Quarters

Yesterday evening, after class, I spoke with a good friend from high school and she gave me some terrible news. One of our other high school friends was killed in a car accident.
She has a baby who will have her first birthday in a few months. I'm sure her husband, the rest of her family, and her closest friends are a mess.
She was 25 years old. A quarter of a century. 

Oddly, I had just finished our book club novel a few hours earlier about another girl who passed away just shy of her 25th birthday. 
The Next Thing on My List is about a woman who was giving a girl a ride home from a Weight Watchers meeting, they got in an accident, and the not-yet-25-year-old didn't make it.
Feeling awful for surviving, the woman found a list of "20 Things To Do Before My 25th Birthday" in the girl's purse and set out to do all of the things on the list before the fateful date rolled around.

It's a story about goals and dreams and living each day fully.
And then I got that news.
I haven't spoken to my classmate in a while. 
She was the first person that I ever remembering IMing, way back when everybody had AOL and "You've Got Mail." We played sharades at a sleepover, acting out each other to see if we could guess ourselves. I pulled her name from the hat. I bent down (she is much shorter than I) and said in a little voice, "I'm not a dirty Mexican." 
"Vana!" everyone guessed at once, seeing as diversity was in short supply in our little country town. She just laughed.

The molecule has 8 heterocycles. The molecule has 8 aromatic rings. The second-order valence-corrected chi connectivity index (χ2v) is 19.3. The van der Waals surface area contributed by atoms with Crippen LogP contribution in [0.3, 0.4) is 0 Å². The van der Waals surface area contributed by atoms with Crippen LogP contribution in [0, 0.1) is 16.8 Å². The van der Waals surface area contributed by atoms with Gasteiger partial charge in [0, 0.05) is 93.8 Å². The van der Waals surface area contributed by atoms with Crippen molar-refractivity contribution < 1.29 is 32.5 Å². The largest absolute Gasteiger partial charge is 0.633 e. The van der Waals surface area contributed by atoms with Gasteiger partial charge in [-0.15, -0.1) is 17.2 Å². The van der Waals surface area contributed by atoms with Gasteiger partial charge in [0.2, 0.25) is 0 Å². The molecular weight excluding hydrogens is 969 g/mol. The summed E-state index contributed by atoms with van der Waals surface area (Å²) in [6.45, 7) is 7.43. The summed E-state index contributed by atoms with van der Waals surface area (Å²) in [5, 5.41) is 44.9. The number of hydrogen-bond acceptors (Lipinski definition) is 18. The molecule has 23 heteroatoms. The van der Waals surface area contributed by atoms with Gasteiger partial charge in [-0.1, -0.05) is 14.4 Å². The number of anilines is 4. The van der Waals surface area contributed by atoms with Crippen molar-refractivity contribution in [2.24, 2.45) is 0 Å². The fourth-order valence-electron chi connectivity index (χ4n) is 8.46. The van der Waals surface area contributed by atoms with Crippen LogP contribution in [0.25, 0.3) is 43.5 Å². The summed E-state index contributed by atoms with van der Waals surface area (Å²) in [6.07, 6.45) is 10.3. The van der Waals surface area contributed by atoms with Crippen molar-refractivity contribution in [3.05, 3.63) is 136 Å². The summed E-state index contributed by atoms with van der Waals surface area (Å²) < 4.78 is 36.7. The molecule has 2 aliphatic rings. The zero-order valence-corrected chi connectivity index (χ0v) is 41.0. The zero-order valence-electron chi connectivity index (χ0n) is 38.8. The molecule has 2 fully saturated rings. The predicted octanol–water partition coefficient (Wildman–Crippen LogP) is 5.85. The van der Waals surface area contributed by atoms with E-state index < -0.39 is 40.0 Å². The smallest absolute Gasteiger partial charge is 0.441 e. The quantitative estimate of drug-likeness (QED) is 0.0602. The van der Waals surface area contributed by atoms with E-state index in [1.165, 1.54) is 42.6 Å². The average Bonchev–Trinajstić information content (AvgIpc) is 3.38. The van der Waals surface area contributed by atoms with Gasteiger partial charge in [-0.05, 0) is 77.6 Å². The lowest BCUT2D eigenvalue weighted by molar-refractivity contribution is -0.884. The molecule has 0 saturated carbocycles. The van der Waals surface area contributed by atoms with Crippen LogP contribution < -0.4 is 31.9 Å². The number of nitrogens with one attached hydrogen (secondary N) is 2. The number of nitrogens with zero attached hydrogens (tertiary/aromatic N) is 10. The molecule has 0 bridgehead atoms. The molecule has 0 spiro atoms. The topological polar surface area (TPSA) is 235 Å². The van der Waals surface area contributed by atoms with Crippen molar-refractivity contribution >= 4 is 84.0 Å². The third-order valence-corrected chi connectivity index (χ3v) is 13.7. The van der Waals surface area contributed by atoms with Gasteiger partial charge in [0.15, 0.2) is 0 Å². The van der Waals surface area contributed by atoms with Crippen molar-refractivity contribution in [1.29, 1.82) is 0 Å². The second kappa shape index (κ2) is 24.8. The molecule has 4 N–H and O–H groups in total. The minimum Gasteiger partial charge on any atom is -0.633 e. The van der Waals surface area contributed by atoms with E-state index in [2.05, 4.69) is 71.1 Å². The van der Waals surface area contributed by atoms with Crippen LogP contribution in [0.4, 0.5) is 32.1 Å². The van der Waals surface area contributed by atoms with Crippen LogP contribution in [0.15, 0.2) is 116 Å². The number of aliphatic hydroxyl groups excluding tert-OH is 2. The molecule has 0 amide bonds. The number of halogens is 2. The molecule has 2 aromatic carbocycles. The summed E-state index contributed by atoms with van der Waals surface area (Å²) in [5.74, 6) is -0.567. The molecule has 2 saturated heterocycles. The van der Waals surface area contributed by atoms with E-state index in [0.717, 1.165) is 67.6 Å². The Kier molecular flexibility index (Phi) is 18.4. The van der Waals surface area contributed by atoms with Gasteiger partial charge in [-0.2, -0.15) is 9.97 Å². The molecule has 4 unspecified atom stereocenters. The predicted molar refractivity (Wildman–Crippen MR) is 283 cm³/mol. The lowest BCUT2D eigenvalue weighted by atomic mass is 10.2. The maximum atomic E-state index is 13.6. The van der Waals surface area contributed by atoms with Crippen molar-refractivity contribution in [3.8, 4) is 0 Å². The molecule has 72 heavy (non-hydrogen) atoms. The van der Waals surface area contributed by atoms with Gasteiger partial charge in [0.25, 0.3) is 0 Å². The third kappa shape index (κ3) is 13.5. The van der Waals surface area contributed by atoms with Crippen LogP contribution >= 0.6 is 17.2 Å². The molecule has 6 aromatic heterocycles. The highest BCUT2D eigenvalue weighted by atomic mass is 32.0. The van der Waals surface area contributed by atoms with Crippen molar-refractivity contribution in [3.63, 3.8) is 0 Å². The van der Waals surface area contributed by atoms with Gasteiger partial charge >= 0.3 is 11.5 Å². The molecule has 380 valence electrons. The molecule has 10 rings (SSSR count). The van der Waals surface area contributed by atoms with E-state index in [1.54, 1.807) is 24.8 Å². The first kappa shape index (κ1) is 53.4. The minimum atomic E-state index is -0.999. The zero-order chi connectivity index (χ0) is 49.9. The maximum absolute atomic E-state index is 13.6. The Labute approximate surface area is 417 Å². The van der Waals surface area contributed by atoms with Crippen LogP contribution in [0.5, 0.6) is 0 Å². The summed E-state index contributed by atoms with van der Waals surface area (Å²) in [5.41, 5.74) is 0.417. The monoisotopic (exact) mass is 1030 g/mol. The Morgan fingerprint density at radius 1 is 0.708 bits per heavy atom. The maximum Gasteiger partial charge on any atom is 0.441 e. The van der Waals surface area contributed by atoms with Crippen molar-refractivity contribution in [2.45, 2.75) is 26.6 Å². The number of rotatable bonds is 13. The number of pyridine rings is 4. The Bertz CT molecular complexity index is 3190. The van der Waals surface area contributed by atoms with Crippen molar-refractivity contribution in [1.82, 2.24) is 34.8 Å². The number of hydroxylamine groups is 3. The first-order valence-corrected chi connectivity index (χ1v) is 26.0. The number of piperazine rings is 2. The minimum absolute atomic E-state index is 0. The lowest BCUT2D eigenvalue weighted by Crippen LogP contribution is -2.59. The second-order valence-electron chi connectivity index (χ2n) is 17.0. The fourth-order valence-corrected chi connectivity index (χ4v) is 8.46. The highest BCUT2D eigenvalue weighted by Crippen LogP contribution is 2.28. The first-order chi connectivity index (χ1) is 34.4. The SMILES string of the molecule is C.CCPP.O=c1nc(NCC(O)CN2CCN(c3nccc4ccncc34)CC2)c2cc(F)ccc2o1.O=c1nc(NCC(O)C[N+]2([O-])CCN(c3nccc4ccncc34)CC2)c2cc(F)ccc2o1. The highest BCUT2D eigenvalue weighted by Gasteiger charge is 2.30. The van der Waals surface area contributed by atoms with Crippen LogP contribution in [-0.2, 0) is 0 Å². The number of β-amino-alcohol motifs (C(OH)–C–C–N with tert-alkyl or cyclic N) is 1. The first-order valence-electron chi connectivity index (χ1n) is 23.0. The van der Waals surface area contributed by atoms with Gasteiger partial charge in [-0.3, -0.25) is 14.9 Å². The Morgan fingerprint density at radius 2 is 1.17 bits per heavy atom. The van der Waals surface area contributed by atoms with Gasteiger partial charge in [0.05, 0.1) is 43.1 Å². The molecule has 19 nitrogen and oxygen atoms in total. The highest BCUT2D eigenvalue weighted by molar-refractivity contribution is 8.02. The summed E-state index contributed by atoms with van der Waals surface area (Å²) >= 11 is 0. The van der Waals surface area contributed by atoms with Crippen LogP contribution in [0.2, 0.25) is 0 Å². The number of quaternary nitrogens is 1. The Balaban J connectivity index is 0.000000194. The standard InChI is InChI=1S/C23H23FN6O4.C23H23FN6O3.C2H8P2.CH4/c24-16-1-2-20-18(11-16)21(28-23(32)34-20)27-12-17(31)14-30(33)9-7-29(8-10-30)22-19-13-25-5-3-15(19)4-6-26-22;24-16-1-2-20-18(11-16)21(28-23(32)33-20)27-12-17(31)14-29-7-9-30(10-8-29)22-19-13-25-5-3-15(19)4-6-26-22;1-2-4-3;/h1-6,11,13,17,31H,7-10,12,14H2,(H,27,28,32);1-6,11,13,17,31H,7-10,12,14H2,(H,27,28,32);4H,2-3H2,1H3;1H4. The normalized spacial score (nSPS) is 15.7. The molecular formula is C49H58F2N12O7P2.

I never saw that girl without a smile on her face.
And she has a beautiful daughter. I've never met her, but the pictures show you that her baby has that same joie de vivre you could expect from her mama.

I don't pretend to know Vana well. 
I don't pretend to know the anguish those who knew her day-in and day-out are feeling right now.

I do feel safe to say that life is fragile. We have no guarantees. One comfort to those who grieve her passing has to be that Vana has left behind an incredible legacy of caring and kindness, and to be missed as she much as she already is speaks so highly of this person they love. 
It's also a reminder of how borrowed our time here actually is. 

Doesn't it seem that we owe to those who are gone to be completely here while we can? 

My heart is with those who are missing their friend and loved one.

Sarah :: Plucky in Love

Sarah, aka "Plucky", blogs on the reg, unless she's on vacation or there's a Pretty Little Liars marathon or she's mulling over the implications of the phrase "on fleek." She can't live without iced coffee, a portable phone charger, or equal pay. Say hello!

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